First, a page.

Area high country access increasing |

Area high country access increasing

— Wilderness hikers will find increasing access in the high country today, but can expect to deal with mosquitoes and snow drifts.

Buffalo Pass Road (Routt County Road 38) is open to the Continental Divide at Summit Lake. However, a spokesperson for the Hahn’s Peak/Bears Ears Ranger District said the Summit Lake Campground might not open until the middle of this month due to lingering snow. Motorists are unable to continue over the pass to North Park.

Buffalo Pass offers backpackers access to the south boundary of the Mount Zirkel Wilderness without the pain of elevation gain. It also offers an appealing day hike for people heading north on the Continental Divide Trail. A three-mile round trip offers dramatic views of snowy Mount Ethel (11,924 feet).

Parks District Ranger Anne Kiser reminded hikers and campers that fires are restricted to improved campfire rings. That means backpackers must rely on their stoves for cooking.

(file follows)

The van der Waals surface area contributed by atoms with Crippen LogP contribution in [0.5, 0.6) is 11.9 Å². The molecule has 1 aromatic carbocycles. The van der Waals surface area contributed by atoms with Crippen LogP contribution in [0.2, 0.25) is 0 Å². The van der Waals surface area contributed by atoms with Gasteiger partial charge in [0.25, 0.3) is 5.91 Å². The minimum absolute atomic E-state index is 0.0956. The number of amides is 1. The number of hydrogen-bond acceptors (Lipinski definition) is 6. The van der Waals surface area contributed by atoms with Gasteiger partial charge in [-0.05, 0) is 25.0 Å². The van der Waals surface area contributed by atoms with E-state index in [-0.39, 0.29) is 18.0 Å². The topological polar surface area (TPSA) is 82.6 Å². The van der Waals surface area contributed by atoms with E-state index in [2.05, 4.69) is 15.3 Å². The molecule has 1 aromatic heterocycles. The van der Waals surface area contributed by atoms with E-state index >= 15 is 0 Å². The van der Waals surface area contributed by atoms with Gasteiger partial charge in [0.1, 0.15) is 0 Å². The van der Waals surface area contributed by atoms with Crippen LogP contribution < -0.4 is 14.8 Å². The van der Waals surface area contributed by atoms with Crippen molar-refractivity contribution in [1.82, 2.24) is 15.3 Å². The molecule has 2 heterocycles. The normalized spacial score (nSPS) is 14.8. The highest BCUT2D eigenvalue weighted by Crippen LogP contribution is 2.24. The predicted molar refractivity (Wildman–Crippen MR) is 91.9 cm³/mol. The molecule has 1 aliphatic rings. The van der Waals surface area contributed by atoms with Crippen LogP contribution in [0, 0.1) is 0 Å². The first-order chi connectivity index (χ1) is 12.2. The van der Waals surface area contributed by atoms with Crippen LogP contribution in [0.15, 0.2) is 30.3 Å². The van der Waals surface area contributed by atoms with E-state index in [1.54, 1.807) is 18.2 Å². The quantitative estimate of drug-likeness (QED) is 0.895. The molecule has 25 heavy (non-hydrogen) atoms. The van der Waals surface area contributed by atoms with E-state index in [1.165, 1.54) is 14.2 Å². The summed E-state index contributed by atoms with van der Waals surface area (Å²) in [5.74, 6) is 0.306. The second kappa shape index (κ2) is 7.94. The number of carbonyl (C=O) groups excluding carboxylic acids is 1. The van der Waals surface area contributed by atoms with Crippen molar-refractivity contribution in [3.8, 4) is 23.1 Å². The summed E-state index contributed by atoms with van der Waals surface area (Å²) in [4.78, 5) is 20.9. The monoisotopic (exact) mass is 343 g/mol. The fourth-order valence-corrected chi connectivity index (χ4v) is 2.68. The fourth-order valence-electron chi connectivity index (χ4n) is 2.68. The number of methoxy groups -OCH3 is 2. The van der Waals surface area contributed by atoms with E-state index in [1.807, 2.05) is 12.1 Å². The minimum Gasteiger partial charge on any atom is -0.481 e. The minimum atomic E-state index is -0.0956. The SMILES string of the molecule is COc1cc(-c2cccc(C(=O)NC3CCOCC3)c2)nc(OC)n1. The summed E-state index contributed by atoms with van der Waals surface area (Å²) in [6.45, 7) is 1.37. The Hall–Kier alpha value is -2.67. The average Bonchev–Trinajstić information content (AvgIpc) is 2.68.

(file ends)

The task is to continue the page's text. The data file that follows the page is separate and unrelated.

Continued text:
Motorists in passenger cars are cautioned that Buffalo Pass Road is rough and demands slow speeds in rocky stretches.

South of the wilderness, on Rabbit Ears Pass, snow is melting quickly. However, one persistent snowdrift was blocking vehicles trying to access the trailhead to Fishhook and Lost lakes on Sunday. The snowdrift is about two miles above Dumont Lake on Forest Road 311, leaving about another mile to the trailhead either on foot or mountain bike (bicycles are not permitted to enter wilderness areas).

On the east side of the Continental Divide, popular trails to Rainbow, Katherine and Bighorn lakes are accessible, Parks District Ranger Anne Kiser said.

Kiser said, on a recent horseback trip up the Lake Katherine trail, she encountered a large downed tree that blocked her from continuing. She said hikers could have negotiated it. Her trail crews are removing downed timber from the trails this week.

Kiser urged caution at creek crossings that are still rushing with snowmelt.

The Katherine and Rainbow trails are intermediate, but visitors unfamiliar with them may want to consult a guidebook to navigate the Jackson County Roads that lead to the trailheads.

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